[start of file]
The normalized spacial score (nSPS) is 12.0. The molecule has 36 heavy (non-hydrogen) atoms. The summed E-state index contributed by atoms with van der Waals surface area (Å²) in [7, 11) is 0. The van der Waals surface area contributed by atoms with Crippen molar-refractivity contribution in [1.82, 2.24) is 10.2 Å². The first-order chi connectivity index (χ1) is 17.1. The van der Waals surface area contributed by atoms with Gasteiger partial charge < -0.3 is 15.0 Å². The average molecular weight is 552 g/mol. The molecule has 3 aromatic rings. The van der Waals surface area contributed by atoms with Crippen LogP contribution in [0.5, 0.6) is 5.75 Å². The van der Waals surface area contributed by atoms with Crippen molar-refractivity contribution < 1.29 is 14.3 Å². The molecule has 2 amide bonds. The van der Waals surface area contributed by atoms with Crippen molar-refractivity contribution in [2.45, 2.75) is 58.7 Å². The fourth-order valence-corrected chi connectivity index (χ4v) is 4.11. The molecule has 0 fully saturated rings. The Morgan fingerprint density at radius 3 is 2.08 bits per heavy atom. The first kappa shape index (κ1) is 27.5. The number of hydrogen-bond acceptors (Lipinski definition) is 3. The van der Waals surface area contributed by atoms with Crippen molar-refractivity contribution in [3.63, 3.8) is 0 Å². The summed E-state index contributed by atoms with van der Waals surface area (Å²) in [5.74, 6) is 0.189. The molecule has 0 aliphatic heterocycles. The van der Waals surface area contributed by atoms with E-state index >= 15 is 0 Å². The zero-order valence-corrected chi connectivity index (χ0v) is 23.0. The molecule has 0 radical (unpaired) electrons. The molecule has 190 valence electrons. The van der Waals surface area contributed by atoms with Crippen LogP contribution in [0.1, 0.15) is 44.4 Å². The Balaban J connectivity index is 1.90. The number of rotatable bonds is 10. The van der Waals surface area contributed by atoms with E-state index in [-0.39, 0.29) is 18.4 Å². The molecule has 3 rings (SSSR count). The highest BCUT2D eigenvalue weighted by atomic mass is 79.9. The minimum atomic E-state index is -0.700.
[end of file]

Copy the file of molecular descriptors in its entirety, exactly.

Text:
The normalized spacial score (nSPS) is 12.0. The molecule has 36 heavy (non-hydrogen) atoms. The summed E-state index contributed by atoms with van der Waals surface area (Å²) in [7, 11) is 0. The van der Waals surface area contributed by atoms with Crippen molar-refractivity contribution in [1.82, 2.24) is 10.2 Å². The first-order chi connectivity index (χ1) is 17.1. The van der Waals surface area contributed by atoms with Gasteiger partial charge < -0.3 is 15.0 Å². The average molecular weight is 552 g/mol. The molecule has 3 aromatic rings. The van der Waals surface area contributed by atoms with Crippen LogP contribution in [0.5, 0.6) is 5.75 Å². The van der Waals surface area contributed by atoms with Crippen molar-refractivity contribution < 1.29 is 14.3 Å². The molecule has 2 amide bonds. The van der Waals surface area contributed by atoms with Crippen molar-refractivity contribution in [2.45, 2.75) is 58.7 Å². The fourth-order valence-corrected chi connectivity index (χ4v) is 4.11. The molecule has 0 fully saturated rings. The Morgan fingerprint density at radius 3 is 2.08 bits per heavy atom. The first kappa shape index (κ1) is 27.5. The number of hydrogen-bond acceptors (Lipinski definition) is 3. The van der Waals surface area contributed by atoms with Crippen molar-refractivity contribution in [3.63, 3.8) is 0 Å². The summed E-state index contributed by atoms with van der Waals surface area (Å²) in [5.74, 6) is 0.189. The molecule has 0 aliphatic heterocycles. The van der Waals surface area contributed by atoms with E-state index >= 15 is 0 Å². The zero-order valence-corrected chi connectivity index (χ0v) is 23.0. The molecule has 0 radical (unpaired) electrons. The molecule has 190 valence electrons. The van der Waals surface area contributed by atoms with Crippen LogP contribution in [0.1, 0.15) is 44.4 Å². The Balaban J connectivity index is 1.90. The number of rotatable bonds is 10. The van der Waals surface area contributed by atoms with E-state index in [-0.39, 0.29) is 18.4 Å². The molecule has 3 rings (SSSR count). The highest BCUT2D eigenvalue weighted by atomic mass is 79.9. The minimum atomic E-state index is -0.700.